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Carlson invents the xerography and creates the first photocopier Español

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SINC 22 October 2013 11:39
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Zoom Wearbeard

Chester Floyd Carlson was an American physicist, inventor, and patent attorney born in Seattle, Washington in 1906. He is best known for having invented the process of electrophotography, which produced a dry copy rather than a wet copy, as was produced by the mimeograph process. Carlson's process was subsequently renamed xerography, a term that literally means ‘”dry writing.”’ 

In 1938 he decided to leave the firm specialized in patents where he was in charge of copying by hand hundreds of documents and patents, a hard work that worsened his arthritis and myopia. He wanted to pursue his idea of creating a machine that could reproduce print work automatically 

After leaving the company and consult numerous technical books, used the money from his own pocket to pay for tests and experiments with electrostatic and photoconductive materials. Finally managed to build the first prototype of this technology -based printer.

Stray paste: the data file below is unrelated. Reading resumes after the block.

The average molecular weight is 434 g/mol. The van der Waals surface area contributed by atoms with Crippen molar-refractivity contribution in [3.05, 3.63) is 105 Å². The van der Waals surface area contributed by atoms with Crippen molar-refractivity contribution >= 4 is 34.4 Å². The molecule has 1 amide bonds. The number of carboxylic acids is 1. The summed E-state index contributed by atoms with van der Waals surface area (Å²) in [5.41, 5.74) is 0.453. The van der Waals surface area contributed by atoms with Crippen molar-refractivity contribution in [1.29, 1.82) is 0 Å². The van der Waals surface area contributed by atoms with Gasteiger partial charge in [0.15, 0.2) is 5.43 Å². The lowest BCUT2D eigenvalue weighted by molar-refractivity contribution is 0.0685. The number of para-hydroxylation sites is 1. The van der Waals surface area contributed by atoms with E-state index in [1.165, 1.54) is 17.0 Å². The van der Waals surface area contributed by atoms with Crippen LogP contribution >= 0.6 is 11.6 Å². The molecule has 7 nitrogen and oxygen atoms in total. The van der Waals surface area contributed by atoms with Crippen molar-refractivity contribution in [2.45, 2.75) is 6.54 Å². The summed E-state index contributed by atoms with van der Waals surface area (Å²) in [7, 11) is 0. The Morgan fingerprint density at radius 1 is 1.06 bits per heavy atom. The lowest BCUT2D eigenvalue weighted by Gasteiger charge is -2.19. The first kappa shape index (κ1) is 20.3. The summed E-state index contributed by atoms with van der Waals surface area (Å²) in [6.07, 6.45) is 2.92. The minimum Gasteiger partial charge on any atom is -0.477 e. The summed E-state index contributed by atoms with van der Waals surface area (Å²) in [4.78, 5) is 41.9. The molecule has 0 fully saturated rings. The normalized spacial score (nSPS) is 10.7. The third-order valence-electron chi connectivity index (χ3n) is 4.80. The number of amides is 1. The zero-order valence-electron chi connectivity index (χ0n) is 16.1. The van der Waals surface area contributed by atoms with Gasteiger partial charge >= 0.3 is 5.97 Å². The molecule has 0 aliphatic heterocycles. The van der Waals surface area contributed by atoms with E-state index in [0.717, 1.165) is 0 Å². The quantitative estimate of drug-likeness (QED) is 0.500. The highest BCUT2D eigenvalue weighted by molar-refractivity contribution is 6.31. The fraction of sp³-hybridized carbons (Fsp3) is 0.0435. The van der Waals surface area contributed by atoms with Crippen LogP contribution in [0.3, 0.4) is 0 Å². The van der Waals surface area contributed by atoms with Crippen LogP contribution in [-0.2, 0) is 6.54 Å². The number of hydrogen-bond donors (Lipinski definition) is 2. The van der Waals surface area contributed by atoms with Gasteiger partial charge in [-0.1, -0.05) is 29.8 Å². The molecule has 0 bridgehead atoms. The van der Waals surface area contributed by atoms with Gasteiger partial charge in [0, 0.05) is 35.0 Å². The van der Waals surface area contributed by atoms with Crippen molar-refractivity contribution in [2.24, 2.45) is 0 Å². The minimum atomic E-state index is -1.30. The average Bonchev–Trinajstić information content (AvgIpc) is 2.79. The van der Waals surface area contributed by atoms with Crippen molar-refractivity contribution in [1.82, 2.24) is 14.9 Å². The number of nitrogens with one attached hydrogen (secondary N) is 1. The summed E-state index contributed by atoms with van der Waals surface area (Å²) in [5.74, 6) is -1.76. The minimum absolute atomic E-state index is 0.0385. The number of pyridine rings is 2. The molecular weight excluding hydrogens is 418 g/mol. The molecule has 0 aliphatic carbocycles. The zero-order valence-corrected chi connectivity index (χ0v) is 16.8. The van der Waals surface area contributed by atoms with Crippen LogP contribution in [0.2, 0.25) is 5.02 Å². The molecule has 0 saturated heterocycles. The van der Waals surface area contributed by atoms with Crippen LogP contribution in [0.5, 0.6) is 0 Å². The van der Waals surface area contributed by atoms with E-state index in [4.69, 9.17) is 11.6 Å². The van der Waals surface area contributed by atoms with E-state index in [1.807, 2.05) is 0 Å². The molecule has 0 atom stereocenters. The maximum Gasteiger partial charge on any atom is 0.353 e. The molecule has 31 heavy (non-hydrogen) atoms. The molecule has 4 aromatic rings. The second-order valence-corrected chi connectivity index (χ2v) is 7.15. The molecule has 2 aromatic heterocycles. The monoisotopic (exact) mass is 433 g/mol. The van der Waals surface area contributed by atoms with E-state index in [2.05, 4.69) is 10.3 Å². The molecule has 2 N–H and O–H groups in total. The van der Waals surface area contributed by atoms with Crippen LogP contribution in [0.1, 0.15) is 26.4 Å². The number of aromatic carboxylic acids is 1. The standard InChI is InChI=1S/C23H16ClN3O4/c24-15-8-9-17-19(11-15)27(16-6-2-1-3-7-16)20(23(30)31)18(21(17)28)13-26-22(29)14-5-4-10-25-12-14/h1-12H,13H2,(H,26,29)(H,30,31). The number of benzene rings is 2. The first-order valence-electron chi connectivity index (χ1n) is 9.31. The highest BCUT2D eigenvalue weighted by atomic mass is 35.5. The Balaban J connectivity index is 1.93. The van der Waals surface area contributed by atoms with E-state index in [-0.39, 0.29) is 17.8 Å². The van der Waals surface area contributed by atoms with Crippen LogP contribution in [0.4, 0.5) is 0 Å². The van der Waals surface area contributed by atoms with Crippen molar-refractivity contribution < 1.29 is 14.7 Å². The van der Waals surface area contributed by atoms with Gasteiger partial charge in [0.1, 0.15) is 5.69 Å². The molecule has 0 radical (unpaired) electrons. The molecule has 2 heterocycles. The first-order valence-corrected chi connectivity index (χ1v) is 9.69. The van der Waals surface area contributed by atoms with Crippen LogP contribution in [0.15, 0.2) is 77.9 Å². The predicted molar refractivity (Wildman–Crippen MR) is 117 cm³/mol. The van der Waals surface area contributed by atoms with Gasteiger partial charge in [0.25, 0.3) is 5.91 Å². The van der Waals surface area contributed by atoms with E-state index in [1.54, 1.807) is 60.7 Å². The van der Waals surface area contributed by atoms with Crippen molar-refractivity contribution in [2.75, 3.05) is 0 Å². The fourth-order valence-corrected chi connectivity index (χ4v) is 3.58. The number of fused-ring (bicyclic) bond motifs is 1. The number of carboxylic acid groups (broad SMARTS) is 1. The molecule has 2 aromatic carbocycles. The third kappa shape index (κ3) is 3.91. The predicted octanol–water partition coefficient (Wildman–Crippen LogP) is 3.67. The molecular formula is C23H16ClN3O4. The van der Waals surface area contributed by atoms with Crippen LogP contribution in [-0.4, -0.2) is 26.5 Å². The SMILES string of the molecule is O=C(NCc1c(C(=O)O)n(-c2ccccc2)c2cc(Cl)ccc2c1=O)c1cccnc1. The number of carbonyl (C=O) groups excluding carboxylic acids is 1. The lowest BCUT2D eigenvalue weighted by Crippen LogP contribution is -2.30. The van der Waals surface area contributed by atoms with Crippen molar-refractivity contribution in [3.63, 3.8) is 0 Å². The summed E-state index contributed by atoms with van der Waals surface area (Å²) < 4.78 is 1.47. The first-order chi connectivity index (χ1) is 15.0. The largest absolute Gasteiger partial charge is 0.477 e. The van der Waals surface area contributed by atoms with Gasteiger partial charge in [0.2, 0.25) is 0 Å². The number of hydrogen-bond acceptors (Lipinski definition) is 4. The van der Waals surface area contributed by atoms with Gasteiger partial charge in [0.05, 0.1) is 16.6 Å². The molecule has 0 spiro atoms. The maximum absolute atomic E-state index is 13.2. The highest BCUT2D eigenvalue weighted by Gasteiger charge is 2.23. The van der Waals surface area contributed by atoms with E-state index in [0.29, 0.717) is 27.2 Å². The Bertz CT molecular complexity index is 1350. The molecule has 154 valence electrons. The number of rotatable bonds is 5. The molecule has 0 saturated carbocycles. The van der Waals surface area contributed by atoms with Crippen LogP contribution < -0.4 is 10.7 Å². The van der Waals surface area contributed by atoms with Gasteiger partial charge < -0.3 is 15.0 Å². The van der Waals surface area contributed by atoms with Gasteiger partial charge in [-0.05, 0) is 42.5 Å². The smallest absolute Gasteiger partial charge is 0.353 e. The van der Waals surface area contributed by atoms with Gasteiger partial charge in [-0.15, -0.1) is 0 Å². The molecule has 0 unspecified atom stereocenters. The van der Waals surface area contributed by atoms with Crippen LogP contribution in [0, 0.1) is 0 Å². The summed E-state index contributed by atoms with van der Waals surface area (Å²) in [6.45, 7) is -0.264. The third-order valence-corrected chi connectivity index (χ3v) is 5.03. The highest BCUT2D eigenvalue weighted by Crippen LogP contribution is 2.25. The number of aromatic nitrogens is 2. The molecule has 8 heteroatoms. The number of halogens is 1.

A year later, the copying machine was rejected by companies such as IBM or General Electric until in 1947 a small company that manufactured photographic paper called Haloid, became interested in his invention and introduced it in the market with the name of Xerox . 

The adjective chosen by its creator, means "dry" in reference to the machine did not need any liquid to do its job.

In 1961 the company was renamed Xerox Corporation in honor of the product that today has become the world's largest supplier of toner copiers, as well as all accessories. Xerography is also the basis for the functioning of current laser printers.

License : Creative Commons
Category SINC:
Electrical engineering and technology


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